Interesting, isn't it, how immigration has faded from sight, yielding to race (since George Floyd)... but it's all cut from the same cloth isn't it, theologically, sociologically, politically?
Romans 5:1-8 just appeared in the lectionary on March 15, so check out my blog from Lent 3 with fairly extensive reflection on this great text.
Matthew 9:35-10:8 (9-23) provides an intriguing snapshot into a turning point in Jesus’ ministry – between when he dazzles the crowds and draws a following to his sending out his followers to continue, expand and even augment his ministry. Matthew reports that Jesus has been curing “every” disease and “every” sickness – which can’t be reality. Donald Hagner calls the “every” here “hyperbolic and symbolic.” People still had cancer and Alzheimer’s and tooth decay and deafness after Jesus left town. If anything, his healings weren’t so people could feel better, but so serve as object lessons for his sermons. His #1 cure was for blindness – and he always then pointed out how the righteous people thought they could see but couldn’t.
This Jesus, the one who wept when Lazarus died and prayed in intense agony, had “compassion” on the crowds. The Greek esplanchnisthe connotes a twisting pain in the entrails, a writhing, intense emotion. It’s a common translation for the Hebrew riham, which means “womb” and then the pangs the womb underwent during the agonies of childbirth. Watch a woman in labor: that’s how Jesus felt when he saw the crowds, total strangers – and yet he knew them so intimately.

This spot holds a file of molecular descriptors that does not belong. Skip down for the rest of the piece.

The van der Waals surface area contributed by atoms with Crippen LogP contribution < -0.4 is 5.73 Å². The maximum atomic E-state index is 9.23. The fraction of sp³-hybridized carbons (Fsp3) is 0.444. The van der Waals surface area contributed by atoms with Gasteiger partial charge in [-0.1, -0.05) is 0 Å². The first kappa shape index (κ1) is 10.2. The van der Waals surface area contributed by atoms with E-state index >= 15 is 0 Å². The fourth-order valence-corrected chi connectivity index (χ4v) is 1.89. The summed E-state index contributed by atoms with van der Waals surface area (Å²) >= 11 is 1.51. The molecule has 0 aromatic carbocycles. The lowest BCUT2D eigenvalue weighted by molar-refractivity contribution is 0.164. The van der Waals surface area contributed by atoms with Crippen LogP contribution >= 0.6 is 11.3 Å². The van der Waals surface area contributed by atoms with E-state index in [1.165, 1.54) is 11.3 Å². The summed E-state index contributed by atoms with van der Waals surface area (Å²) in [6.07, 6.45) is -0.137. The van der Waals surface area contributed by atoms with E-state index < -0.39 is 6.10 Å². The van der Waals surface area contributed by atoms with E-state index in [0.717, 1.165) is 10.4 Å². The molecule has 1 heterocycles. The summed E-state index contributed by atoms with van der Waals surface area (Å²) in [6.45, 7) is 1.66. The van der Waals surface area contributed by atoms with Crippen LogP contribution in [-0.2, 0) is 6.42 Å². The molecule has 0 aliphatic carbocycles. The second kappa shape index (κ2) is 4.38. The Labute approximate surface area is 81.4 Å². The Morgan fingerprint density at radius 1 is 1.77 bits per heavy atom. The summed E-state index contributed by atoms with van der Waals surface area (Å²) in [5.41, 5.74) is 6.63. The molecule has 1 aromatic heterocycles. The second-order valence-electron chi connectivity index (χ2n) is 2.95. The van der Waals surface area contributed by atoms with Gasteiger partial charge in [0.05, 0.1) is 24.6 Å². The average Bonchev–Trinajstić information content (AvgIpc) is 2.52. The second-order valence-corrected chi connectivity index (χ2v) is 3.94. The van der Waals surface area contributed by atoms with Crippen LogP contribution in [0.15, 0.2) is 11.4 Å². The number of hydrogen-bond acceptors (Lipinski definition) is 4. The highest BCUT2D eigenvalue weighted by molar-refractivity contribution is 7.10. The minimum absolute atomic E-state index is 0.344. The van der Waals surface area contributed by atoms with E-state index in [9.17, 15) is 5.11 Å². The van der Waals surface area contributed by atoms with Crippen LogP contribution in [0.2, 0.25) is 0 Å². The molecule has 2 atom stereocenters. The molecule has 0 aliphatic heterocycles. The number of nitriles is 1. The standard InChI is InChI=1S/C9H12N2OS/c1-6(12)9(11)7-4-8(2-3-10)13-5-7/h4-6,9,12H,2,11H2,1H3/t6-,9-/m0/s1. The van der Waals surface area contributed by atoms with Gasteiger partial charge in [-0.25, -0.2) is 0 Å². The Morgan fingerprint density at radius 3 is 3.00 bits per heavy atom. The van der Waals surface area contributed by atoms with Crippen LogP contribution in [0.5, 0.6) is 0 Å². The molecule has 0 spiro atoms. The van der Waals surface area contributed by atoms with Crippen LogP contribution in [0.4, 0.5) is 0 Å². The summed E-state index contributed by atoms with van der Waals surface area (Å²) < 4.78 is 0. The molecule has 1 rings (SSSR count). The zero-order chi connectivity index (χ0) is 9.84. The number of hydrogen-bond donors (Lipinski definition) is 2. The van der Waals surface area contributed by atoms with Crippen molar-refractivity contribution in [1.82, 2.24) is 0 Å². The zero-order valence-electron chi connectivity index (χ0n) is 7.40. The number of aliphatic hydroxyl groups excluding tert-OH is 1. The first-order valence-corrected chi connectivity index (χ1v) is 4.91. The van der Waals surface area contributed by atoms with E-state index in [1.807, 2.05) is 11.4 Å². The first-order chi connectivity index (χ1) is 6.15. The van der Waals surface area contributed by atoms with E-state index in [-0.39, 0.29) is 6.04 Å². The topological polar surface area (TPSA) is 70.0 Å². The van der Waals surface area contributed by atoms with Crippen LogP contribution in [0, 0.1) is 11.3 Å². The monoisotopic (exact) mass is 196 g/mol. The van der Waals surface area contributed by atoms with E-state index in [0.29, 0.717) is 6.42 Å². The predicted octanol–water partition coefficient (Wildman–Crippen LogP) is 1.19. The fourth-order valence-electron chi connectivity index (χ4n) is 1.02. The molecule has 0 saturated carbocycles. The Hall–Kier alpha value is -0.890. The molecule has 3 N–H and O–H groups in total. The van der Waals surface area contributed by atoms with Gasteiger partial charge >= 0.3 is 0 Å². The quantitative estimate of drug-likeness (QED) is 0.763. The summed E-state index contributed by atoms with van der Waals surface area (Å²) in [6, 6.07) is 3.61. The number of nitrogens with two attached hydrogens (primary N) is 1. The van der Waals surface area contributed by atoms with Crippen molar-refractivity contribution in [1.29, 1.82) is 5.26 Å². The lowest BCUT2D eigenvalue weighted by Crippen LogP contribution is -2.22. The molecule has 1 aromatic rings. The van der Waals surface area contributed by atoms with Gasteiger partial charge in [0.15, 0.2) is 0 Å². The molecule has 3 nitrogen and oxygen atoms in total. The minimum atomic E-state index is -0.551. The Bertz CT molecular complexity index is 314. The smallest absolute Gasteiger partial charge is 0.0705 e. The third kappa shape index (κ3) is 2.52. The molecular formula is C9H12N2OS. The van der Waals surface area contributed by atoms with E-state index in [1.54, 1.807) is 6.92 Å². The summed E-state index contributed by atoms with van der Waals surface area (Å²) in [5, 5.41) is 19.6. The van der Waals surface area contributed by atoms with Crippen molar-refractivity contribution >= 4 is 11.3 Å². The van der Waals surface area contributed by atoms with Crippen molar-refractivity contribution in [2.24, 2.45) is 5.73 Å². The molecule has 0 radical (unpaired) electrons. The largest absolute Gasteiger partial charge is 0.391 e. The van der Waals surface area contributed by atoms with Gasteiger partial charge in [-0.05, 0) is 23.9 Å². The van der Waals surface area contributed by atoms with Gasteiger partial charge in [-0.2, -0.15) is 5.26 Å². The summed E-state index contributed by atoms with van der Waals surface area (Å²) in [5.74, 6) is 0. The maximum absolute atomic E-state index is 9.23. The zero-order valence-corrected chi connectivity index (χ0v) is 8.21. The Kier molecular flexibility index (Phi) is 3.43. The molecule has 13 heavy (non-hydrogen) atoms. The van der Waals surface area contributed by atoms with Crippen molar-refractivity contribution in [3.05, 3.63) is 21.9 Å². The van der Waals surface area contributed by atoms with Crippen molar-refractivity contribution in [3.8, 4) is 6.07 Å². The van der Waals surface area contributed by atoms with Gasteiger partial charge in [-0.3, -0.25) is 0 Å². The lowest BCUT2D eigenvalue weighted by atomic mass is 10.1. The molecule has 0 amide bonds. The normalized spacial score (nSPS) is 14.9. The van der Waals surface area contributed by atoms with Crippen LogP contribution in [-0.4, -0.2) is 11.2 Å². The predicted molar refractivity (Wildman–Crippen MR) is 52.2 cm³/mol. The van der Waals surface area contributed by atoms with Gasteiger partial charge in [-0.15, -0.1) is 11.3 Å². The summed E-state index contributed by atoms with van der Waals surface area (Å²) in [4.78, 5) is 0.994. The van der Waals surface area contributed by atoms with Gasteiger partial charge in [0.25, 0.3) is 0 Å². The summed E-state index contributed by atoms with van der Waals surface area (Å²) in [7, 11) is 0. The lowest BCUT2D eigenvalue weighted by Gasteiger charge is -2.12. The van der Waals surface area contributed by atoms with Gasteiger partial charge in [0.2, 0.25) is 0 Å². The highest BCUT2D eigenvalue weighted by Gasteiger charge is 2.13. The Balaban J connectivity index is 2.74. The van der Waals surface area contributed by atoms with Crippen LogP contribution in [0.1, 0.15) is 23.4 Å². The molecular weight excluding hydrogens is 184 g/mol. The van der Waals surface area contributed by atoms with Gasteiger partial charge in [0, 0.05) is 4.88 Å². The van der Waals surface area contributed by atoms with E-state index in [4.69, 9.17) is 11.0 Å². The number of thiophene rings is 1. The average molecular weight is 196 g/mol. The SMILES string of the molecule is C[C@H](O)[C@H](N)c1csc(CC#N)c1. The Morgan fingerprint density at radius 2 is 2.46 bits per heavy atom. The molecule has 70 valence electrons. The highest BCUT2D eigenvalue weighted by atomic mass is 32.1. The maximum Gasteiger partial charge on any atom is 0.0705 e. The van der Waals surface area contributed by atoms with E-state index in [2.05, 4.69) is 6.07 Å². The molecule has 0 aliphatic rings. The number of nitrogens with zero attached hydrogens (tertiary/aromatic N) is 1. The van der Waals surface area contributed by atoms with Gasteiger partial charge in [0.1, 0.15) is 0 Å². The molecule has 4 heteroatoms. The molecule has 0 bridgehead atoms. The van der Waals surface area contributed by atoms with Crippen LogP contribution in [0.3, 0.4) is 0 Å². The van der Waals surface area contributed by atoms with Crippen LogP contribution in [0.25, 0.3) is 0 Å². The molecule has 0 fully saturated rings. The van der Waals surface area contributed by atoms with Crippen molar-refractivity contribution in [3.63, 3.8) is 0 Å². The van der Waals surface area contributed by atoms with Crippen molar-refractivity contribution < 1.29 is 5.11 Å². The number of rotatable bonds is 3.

He didn’t blame them for their plight, or pity their lackluster, colorless, futile existence as the utterly impoverished and despised people in the Roman empire. He understood that they were “harassed and helpless.” How harassed are your people? By their employers, by heartbreaking friends and family, by the chipper Facebook culture that depresses them, by the rancor of political ideology, by ads, by loneliness. The Greek for “helpless,” errimmenoi, means literally “cast down to the ground.” The preacher portrays, imitates and embodies Jesus himself by simply naming the miseries and niggling frustrations people undergo all the time.
In Jesus Christ Superstar, Jesus, besieged by throngs seeking help, sings “There’s too many of you; don’t push me; there’s too little of me; don’t crowd me.” He needs help, more of himself. In our Gospel, Jesus asks his laborers to pray for more laborers! How do we join him in this prayer today? By poking around for laity who’ll get busy? Connecting with non-church people who might turn out to be the naïve, zealous type of new Christian who doesn’t know to be a lazy Christian yet? Or even investing time with sharp young people, middle- and high-schoolers, college students, and daring to ask if they’ve thought about ministry? I became a laborer in the field because an Episcopal priest took an interest in me, somebody with a zero religious resume, and asked if I’d thought about ministry. Never, ever… but it planted a seed that grew years later.